Solving Combinatorial Search Problems Using DP, CP, IP, and SAT
Start: 10/18/2012 1:30 pm
End: 10/18/2012 3:00 pm
Dr. Neng-Fa Zhou
Department of Computer and Information Science
CUNY Brooklyn College& Graduate Center
In this talk, I'll introduce several features of B-Prolog for solving combinatorial search problems including tabling, Constraint Programming (CP), Integer Programming (IP), and SAT. The idea of tabling in logic programming is to memorize answers to calls and use the answers to resolve subsequent variant calls. This resembles the Dynamic Programming (DP) idea of reusing answers of overlapping sub-problems and, naturally, tabling is amenable to DP solutions. CP, IP, and SAT are three different techniques for solving constraint satisfaction and optimization problems: CP uses constraint propagation to prune search spaces and heuristics to guide search; IP relies on LP relaxation and branch-and-cut to find optimal integer solutions; SAT solvers perform unit propagation, conflict-driven clause learning, and back-jumping to prune search spaces. B-Prolog efficiently supports tabling and CP at its core; it also offers an SAT compiler for constraints and an interface to LP/MIP solvers such as CPLEX. These tools and the language constructs such as loops and list comprehensions have made B-Prolog a powerful system for describing and solving combinatorial search problems.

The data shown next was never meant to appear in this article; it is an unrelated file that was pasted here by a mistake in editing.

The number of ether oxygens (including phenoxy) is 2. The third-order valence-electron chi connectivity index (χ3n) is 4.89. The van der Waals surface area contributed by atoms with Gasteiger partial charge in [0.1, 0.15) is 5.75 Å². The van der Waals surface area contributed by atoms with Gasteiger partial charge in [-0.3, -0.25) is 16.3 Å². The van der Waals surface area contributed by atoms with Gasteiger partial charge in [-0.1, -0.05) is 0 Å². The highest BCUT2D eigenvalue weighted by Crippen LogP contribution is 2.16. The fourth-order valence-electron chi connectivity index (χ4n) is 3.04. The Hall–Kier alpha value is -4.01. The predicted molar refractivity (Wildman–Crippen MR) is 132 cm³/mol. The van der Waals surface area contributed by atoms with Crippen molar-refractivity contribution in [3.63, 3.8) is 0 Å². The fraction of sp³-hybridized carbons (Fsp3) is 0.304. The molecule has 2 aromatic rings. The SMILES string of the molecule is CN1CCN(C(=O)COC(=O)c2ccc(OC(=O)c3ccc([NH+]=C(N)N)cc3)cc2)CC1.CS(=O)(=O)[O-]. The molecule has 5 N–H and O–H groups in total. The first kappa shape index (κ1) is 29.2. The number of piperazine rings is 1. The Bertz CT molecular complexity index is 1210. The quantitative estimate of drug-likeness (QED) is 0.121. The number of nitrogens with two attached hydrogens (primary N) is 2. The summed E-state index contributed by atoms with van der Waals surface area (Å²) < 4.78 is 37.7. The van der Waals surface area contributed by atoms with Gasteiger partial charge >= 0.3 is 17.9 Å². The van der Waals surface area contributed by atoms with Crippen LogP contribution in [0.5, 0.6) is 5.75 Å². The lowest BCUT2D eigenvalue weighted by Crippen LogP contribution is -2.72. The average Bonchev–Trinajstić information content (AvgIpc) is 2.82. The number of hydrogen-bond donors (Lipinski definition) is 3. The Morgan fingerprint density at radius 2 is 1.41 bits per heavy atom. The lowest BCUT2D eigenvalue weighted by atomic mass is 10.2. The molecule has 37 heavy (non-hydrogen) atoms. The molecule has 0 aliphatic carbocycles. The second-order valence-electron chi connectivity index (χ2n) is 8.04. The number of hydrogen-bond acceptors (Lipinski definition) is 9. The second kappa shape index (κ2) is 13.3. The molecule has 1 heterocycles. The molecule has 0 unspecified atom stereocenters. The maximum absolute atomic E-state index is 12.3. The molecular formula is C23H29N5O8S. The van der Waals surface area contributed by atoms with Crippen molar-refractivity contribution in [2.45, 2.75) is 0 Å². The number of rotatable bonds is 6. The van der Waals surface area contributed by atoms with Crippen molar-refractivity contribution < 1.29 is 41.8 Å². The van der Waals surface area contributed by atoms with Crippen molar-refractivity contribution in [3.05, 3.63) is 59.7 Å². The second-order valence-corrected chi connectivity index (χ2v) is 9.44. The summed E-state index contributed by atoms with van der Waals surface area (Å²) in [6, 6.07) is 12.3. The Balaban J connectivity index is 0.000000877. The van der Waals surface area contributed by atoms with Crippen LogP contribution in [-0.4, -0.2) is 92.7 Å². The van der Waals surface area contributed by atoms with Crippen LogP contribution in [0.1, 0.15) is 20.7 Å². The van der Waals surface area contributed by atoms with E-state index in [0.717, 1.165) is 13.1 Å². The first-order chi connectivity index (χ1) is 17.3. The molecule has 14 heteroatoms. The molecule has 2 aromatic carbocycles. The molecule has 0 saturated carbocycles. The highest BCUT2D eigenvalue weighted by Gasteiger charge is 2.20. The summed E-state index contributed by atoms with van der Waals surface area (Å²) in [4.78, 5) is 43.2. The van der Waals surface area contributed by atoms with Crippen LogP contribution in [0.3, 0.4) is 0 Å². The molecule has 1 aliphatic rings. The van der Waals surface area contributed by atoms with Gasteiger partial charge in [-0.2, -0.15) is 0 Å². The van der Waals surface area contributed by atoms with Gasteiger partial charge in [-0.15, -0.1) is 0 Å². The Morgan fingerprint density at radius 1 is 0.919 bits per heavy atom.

About the Speaker: Neng-Fa Zhou is Professor of Computer Science at the City University of New York (Brooklyn College& Graduate Center). He has been an active researcher in programming language systems for twenty years. He has authored over thirty papers on programming languages, constraint-solving, graphics, and machine learning systems published in journals (ACM TOPLAS, Journal of Logic Programming, Theory and Practice of Logic Programming, Journal of Functional and Logic Programming, and Software Practice and Experience) and major conferences. His papers on compilation of logic programs, constraint solving, and tabling have received a number of citations. He is the principal designer and implementor of the B-Prolog system, a fast CLP system that has a large number of users in both academia and industry. He has reviewed articles for all major journals and conferences in his area of research and has served on the program committees of many important conferences. He has participated in several solver competitions, including CSP, ASP, Minizinc Challenge, and Prolog Programming Contest, and has won several prizes.
Dr. Zhou received a B.S. degree in Computer Science from Nanjing University, China, in 1984 and M.S. and Ph.D. degrees in Computer Science and Engineering from Kyushu University, Japan, in 1988 and 1991, respectively. Before joining CUNY, he was with Kyushu Institute of Technology from 1991–1999. He had visiting positions at Yale University (1997), University of Alberta (1998), Tokyo Institute of Technology (2002), and Monash University/University of Melbourne (2005).
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